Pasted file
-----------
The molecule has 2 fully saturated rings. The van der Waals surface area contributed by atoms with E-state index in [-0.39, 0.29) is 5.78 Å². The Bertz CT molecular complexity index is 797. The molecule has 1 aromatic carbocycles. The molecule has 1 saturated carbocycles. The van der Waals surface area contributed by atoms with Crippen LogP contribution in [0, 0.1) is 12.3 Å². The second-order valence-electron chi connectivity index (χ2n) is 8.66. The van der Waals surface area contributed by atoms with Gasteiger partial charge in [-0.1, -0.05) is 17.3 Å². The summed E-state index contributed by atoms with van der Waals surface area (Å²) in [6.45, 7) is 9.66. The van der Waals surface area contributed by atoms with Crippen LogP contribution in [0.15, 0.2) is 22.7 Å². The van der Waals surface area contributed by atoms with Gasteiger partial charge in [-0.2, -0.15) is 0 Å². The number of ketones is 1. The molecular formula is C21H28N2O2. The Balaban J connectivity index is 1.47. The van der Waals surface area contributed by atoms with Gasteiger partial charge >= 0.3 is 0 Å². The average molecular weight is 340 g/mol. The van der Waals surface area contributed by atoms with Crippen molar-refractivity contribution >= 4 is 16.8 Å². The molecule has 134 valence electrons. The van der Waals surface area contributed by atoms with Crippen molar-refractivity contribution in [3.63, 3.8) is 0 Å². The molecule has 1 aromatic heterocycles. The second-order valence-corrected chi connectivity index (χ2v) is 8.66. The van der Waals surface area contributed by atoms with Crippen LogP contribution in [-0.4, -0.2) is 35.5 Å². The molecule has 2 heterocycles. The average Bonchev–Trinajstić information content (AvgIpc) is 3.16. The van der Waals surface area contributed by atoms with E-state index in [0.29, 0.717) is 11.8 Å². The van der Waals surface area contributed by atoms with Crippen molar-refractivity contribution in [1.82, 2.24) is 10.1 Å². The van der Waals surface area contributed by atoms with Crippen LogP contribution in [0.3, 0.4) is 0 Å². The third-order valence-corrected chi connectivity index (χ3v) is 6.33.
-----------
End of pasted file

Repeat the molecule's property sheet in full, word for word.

The molecule has 2 fully saturated rings. The van der Waals surface area contributed by atoms with E-state index in [-0.39, 0.29) is 5.78 Å². The Bertz CT molecular complexity index is 797. The molecule has 1 aromatic carbocycles. The molecule has 1 saturated carbocycles. The van der Waals surface area contributed by atoms with Crippen LogP contribution in [0, 0.1) is 12.3 Å². The second-order valence-electron chi connectivity index (χ2n) is 8.66. The van der Waals surface area contributed by atoms with Gasteiger partial charge in [-0.1, -0.05) is 17.3 Å². The summed E-state index contributed by atoms with van der Waals surface area (Å²) in [6.45, 7) is 9.66. The van der Waals surface area contributed by atoms with Crippen LogP contribution in [0.15, 0.2) is 22.7 Å². The van der Waals surface area contributed by atoms with Gasteiger partial charge in [-0.2, -0.15) is 0 Å². The number of ketones is 1. The molecular formula is C21H28N2O2. The Balaban J connectivity index is 1.47. The van der Waals surface area contributed by atoms with Gasteiger partial charge >= 0.3 is 0 Å². The average molecular weight is 340 g/mol. The van der Waals surface area contributed by atoms with Crippen molar-refractivity contribution >= 4 is 16.8 Å². The molecule has 134 valence electrons. The van der Waals surface area contributed by atoms with Crippen molar-refractivity contribution in [3.63, 3.8) is 0 Å². The molecule has 1 aromatic heterocycles. The second-order valence-corrected chi connectivity index (χ2v) is 8.66. The van der Waals surface area contributed by atoms with Crippen LogP contribution in [-0.4, -0.2) is 35.5 Å². The molecule has 2 heterocycles. The average Bonchev–Trinajstić information content (AvgIpc) is 3.16. The van der Waals surface area contributed by atoms with E-state index in [0.29, 0.717) is 11.8 Å². The van der Waals surface area contributed by atoms with Crippen molar-refractivity contribution in [1.82, 2.24) is 10.1 Å². The van der Waals surface area contributed by atoms with Crippen LogP contribution in [0.3, 0.4) is 0 Å². The third-order valence-corrected chi connectivity index (χ3v) is 6.33.